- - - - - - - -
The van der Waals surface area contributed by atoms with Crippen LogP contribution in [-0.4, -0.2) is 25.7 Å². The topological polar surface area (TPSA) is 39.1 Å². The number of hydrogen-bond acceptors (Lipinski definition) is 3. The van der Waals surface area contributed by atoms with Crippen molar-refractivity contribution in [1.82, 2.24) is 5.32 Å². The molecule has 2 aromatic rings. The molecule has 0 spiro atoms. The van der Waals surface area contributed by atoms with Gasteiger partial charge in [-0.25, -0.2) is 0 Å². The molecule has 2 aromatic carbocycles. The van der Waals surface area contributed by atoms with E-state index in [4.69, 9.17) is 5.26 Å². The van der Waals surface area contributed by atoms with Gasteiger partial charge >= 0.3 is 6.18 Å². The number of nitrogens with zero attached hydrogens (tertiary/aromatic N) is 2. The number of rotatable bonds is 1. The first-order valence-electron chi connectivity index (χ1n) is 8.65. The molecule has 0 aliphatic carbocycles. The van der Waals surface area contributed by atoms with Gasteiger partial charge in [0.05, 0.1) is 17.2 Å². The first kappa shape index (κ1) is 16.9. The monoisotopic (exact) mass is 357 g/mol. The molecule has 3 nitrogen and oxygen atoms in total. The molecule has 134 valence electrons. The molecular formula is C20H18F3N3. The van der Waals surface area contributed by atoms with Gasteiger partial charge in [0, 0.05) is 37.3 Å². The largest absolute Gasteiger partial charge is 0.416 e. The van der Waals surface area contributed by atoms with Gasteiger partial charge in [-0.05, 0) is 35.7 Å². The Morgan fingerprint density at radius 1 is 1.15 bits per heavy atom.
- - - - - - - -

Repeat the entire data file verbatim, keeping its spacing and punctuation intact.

The van der Waals surface area contributed by atoms with Crippen LogP contribution in [-0.4, -0.2) is 25.7 Å². The topological polar surface area (TPSA) is 39.1 Å². The number of hydrogen-bond acceptors (Lipinski definition) is 3. The van der Waals surface area contributed by atoms with Crippen molar-refractivity contribution in [1.82, 2.24) is 5.32 Å². The molecule has 2 aromatic rings. The molecule has 0 spiro atoms. The van der Waals surface area contributed by atoms with Gasteiger partial charge in [-0.25, -0.2) is 0 Å². The molecule has 2 aromatic carbocycles. The van der Waals surface area contributed by atoms with E-state index in [4.69, 9.17) is 5.26 Å². The van der Waals surface area contributed by atoms with Gasteiger partial charge >= 0.3 is 6.18 Å². The number of nitrogens with zero attached hydrogens (tertiary/aromatic N) is 2. The number of rotatable bonds is 1. The first-order valence-electron chi connectivity index (χ1n) is 8.65. The molecule has 0 aliphatic carbocycles. The van der Waals surface area contributed by atoms with Gasteiger partial charge in [0.05, 0.1) is 17.2 Å². The first kappa shape index (κ1) is 16.9. The monoisotopic (exact) mass is 357 g/mol. The molecule has 3 nitrogen and oxygen atoms in total. The molecule has 134 valence electrons. The molecular formula is C20H18F3N3. The van der Waals surface area contributed by atoms with Gasteiger partial charge in [0, 0.05) is 37.3 Å². The largest absolute Gasteiger partial charge is 0.416 e. The van der Waals surface area contributed by atoms with Gasteiger partial charge in [-0.05, 0) is 35.7 Å². The Morgan fingerprint density at radius 1 is 1.15 bits per heavy atom.